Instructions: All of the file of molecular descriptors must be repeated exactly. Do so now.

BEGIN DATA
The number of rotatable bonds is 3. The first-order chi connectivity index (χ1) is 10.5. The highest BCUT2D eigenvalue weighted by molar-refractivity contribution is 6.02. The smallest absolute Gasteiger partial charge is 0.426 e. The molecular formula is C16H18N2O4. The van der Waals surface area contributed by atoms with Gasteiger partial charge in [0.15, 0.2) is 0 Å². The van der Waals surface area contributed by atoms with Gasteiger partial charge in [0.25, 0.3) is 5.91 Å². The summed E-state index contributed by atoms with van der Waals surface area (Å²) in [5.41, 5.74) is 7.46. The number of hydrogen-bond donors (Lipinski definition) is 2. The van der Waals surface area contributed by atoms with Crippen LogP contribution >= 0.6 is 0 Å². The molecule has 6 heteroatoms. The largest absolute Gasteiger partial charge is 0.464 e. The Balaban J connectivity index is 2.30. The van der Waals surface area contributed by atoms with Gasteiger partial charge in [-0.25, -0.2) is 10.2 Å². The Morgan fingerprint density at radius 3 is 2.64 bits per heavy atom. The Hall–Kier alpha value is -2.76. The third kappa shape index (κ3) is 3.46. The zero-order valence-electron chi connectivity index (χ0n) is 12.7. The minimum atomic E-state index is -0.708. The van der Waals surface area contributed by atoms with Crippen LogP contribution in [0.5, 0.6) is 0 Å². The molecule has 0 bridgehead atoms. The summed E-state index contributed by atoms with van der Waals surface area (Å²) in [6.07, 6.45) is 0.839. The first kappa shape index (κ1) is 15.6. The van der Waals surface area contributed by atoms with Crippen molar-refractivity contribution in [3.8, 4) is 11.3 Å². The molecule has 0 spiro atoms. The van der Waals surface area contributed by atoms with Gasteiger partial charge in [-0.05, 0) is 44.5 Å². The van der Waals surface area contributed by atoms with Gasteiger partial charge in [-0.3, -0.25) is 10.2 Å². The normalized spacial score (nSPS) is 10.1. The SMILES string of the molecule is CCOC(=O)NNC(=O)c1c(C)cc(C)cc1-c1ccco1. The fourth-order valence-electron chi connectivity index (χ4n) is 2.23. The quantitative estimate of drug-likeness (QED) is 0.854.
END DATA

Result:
The number of rotatable bonds is 3. The first-order chi connectivity index (χ1) is 10.5. The highest BCUT2D eigenvalue weighted by molar-refractivity contribution is 6.02. The smallest absolute Gasteiger partial charge is 0.426 e. The molecular formula is C16H18N2O4. The van der Waals surface area contributed by atoms with Gasteiger partial charge in [0.15, 0.2) is 0 Å². The van der Waals surface area contributed by atoms with Gasteiger partial charge in [0.25, 0.3) is 5.91 Å². The summed E-state index contributed by atoms with van der Waals surface area (Å²) in [5.41, 5.74) is 7.46. The number of hydrogen-bond donors (Lipinski definition) is 2. The van der Waals surface area contributed by atoms with Crippen LogP contribution >= 0.6 is 0 Å². The molecule has 6 heteroatoms. The largest absolute Gasteiger partial charge is 0.464 e. The Balaban J connectivity index is 2.30. The van der Waals surface area contributed by atoms with Gasteiger partial charge in [-0.25, -0.2) is 10.2 Å². The Morgan fingerprint density at radius 3 is 2.64 bits per heavy atom. The Hall–Kier alpha value is -2.76. The third kappa shape index (κ3) is 3.46. The zero-order valence-electron chi connectivity index (χ0n) is 12.7. The minimum atomic E-state index is -0.708. The van der Waals surface area contributed by atoms with Crippen LogP contribution in [0.5, 0.6) is 0 Å². The molecule has 0 bridgehead atoms. The summed E-state index contributed by atoms with van der Waals surface area (Å²) in [6.07, 6.45) is 0.839. The first kappa shape index (κ1) is 15.6. The van der Waals surface area contributed by atoms with Crippen molar-refractivity contribution in [3.8, 4) is 11.3 Å². The molecule has 0 spiro atoms. The van der Waals surface area contributed by atoms with Gasteiger partial charge in [-0.05, 0) is 44.5 Å². The van der Waals surface area contributed by atoms with Gasteiger partial charge in [-0.3, -0.25) is 10.2 Å². The normalized spacial score (nSPS) is 10.1. The SMILES string of the molecule is CCOC(=O)NNC(=O)c1c(C)cc(C)cc1-c1ccco1. The fourth-order valence-electron chi connectivity index (χ4n) is 2.23. The quantitative estimate of drug-likeness (QED) is 0.854.